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Property 2

Could this be the right time for you to get into property?

By Ritchie Clapson CEng MIStructE, co-founder of propertyCEO

High street shops have been hit especially hard by the lockdown, pushing the few remaining stalwarts to shop online. And with free next day delivery and returns from many, there are fewer and fewer reasons to visit the high street. As a result, around 11,120 chain store outlets closed from January to June 2020, a net decline of 6,000 shops. Many high streets around the country are now shadows of their former selves, with empty shopfronts and charity shops gracing what was previously prime retail space.

High streets have been culturally significant in the UK for the past 100 years or so, and most people would be sad to lose theirs. However, help could now be at hand. The government is planning a complete reimagining of the high street, transforming them into centres of independent commerce. With many larger retailers already having moved out of town and online, there is room for more specialist, independent shops and boutiques, as well as cafes and restaurants, to move back in. Why would they do this? A key driver for this transformation is a plan to increase the volume of housing in and around the high street, with the government introducing further Permitted Development Rights to allow even more non-residential buildings to be converted into new homes.

This could provide the opportunity that people who’ve been considering going into property, have been waiting for.

What will change in Permitted Development Rights?

The current planning application process is slow and out of date, often creating an antagonistic relationship between Local Planning Authorities (LPAs) and property developers. If the LPA doesn’t like a plan, they can make it difficult, if not impossible, for developers to move forward. Yet, the majority of planning decision appeals get overturned, costing the taxpayer money and delaying the delivery of new homes.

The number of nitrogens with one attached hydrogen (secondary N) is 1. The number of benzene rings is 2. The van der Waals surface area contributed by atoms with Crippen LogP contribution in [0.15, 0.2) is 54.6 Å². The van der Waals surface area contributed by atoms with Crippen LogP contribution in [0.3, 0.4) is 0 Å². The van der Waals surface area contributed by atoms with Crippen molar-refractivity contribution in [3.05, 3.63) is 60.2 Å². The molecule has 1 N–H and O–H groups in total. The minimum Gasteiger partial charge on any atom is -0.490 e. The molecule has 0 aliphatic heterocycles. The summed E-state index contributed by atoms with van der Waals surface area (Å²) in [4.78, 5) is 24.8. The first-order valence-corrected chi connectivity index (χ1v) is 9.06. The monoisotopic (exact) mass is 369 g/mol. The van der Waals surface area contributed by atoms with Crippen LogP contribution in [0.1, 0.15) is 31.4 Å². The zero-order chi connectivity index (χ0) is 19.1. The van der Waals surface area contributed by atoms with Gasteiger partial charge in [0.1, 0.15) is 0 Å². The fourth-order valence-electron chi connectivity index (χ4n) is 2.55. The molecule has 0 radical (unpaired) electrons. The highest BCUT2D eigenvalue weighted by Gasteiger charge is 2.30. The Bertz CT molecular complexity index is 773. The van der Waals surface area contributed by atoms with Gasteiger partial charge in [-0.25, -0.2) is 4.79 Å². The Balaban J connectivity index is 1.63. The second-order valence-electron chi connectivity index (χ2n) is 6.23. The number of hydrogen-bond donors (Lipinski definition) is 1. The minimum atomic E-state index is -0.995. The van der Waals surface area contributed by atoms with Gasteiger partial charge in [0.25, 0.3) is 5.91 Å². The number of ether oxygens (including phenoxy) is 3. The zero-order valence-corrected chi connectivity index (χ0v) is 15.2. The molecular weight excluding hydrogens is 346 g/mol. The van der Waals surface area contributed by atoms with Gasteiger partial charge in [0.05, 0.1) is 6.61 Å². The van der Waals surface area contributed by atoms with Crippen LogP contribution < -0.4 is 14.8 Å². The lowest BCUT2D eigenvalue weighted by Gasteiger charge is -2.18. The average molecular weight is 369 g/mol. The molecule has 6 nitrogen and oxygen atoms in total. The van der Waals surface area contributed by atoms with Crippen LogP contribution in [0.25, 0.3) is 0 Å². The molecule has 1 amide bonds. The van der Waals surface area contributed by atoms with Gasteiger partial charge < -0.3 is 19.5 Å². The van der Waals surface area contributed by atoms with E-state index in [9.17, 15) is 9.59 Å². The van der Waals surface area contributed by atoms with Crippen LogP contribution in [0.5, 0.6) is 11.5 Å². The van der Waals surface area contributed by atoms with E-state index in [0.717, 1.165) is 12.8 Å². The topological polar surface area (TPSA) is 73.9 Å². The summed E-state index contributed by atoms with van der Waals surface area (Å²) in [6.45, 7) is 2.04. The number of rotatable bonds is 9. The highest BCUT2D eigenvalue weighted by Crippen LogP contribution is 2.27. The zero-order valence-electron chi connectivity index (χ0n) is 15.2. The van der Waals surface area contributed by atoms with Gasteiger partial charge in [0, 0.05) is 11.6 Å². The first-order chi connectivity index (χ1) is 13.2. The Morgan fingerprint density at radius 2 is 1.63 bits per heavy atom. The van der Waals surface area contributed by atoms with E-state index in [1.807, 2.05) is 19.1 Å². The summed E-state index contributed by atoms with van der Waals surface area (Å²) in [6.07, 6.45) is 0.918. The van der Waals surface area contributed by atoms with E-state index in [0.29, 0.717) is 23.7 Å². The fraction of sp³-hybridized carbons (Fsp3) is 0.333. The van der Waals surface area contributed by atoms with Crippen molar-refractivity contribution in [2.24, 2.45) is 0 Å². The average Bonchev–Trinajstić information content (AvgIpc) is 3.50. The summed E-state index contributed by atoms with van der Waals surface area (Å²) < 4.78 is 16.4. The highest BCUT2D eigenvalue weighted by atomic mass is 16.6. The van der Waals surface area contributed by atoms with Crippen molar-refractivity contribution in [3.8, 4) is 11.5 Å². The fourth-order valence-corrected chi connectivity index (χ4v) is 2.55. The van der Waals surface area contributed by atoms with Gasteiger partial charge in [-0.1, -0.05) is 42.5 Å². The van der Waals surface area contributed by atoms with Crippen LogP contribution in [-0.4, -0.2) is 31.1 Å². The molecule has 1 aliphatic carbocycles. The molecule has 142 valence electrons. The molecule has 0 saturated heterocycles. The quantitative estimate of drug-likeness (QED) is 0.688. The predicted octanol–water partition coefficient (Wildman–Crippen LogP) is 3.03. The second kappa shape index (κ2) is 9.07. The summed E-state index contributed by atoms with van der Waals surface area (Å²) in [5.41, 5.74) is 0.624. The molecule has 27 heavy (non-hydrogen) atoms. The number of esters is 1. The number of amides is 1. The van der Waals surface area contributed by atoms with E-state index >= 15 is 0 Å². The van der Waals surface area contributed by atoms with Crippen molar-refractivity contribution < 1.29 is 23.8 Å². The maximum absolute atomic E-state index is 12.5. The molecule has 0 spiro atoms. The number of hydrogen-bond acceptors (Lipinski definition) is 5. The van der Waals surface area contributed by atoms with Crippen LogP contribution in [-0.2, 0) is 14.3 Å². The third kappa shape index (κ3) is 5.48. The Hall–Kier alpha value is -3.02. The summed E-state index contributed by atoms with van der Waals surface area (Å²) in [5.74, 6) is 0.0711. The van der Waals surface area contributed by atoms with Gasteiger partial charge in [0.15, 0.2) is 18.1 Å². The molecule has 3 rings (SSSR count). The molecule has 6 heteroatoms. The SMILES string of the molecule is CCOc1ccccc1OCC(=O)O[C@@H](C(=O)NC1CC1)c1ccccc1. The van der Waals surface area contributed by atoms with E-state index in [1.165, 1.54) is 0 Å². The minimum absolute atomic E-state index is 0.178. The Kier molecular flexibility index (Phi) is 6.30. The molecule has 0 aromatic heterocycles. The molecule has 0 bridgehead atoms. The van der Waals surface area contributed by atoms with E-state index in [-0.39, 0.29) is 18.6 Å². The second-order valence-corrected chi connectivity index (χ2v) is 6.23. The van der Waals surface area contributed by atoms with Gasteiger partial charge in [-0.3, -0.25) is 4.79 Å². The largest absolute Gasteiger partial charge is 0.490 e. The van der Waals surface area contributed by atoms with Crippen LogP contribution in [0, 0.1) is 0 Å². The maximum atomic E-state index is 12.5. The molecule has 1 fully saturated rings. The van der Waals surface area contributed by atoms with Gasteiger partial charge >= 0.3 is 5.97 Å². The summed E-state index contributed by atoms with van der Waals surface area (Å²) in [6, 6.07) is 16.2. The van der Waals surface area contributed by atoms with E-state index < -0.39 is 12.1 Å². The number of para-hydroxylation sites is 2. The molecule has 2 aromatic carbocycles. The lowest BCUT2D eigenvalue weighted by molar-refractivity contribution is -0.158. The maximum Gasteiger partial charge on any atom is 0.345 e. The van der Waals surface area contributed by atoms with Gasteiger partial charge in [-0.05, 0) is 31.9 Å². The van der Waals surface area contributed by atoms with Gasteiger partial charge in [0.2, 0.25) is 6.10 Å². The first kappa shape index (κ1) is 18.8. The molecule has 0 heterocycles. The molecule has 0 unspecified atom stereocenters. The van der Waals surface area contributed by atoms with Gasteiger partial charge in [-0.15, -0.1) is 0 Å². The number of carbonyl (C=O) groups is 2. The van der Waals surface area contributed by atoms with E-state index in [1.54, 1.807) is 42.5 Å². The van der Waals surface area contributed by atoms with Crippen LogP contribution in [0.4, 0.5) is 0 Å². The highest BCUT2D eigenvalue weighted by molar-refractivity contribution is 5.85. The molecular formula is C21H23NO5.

The government tried to improve the predictability of the planning approval process by introducing Permitted Development Rights. These rights allow developers to change the use of a building without having to apply for full planning permission. Instead, they must notify the council using a process known as ‘prior notification/approval’, which gives local authorities fixed timescales to assess the application against a small number of set criteria, and to make a decision. And if there is no decision within that timescale, approval is given by default. This has guaranteed developers a clear timescale and more certainty, helping make the process more predictable and manageable.

In September 2020, the government changed the classification of various types of non-residential buildings and lumped them into a new ‘super-category’ called Class E. This means that developers won’t need any prior approval or planning permission to change the use/class of any building in Class E to another use class within Class E (because effectively they are now all in the same use class already). An office can be converted to a shop or restaurant, and vice versa, without planning permission being required.

What’s more, the government recently announced plans to make it possible to change any building in Class E into residential use under Permitted Development. The consultation period for these plans ends shortly, and it is expected that the new rules will take effect from later this year.